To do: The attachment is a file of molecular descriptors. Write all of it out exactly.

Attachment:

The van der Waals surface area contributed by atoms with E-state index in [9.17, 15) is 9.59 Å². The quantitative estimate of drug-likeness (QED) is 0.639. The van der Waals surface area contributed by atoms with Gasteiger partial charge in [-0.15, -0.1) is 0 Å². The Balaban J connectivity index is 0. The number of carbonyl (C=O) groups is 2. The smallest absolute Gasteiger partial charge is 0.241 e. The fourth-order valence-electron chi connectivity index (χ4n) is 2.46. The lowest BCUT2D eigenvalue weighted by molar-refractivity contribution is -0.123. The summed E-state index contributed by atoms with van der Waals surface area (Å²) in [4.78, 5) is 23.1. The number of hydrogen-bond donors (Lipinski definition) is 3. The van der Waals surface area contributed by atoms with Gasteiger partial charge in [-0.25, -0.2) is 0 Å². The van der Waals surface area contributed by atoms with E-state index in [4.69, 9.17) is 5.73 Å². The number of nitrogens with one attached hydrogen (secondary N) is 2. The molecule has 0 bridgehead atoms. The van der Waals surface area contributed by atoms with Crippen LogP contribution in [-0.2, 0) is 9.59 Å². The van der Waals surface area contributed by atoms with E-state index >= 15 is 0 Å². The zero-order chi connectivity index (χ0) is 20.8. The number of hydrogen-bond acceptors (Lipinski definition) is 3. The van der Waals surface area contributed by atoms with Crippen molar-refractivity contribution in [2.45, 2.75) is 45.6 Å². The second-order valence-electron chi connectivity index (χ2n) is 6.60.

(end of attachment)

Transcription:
The van der Waals surface area contributed by atoms with E-state index in [9.17, 15) is 9.59 Å². The quantitative estimate of drug-likeness (QED) is 0.639. The van der Waals surface area contributed by atoms with Gasteiger partial charge in [-0.15, -0.1) is 0 Å². The Balaban J connectivity index is 0. The number of carbonyl (C=O) groups is 2. The smallest absolute Gasteiger partial charge is 0.241 e. The fourth-order valence-electron chi connectivity index (χ4n) is 2.46. The lowest BCUT2D eigenvalue weighted by molar-refractivity contribution is -0.123. The summed E-state index contributed by atoms with van der Waals surface area (Å²) in [4.78, 5) is 23.1. The number of hydrogen-bond donors (Lipinski definition) is 3. The van der Waals surface area contributed by atoms with Gasteiger partial charge in [-0.25, -0.2) is 0 Å². The van der Waals surface area contributed by atoms with E-state index in [4.69, 9.17) is 5.73 Å². The number of nitrogens with one attached hydrogen (secondary N) is 2. The molecule has 0 bridgehead atoms. The van der Waals surface area contributed by atoms with Crippen LogP contribution in [-0.2, 0) is 9.59 Å². The van der Waals surface area contributed by atoms with E-state index >= 15 is 0 Å². The zero-order chi connectivity index (χ0) is 20.8. The number of hydrogen-bond acceptors (Lipinski definition) is 3. The van der Waals surface area contributed by atoms with Crippen molar-refractivity contribution in [2.45, 2.75) is 45.6 Å². The second-order valence-electron chi connectivity index (χ2n) is 6.60.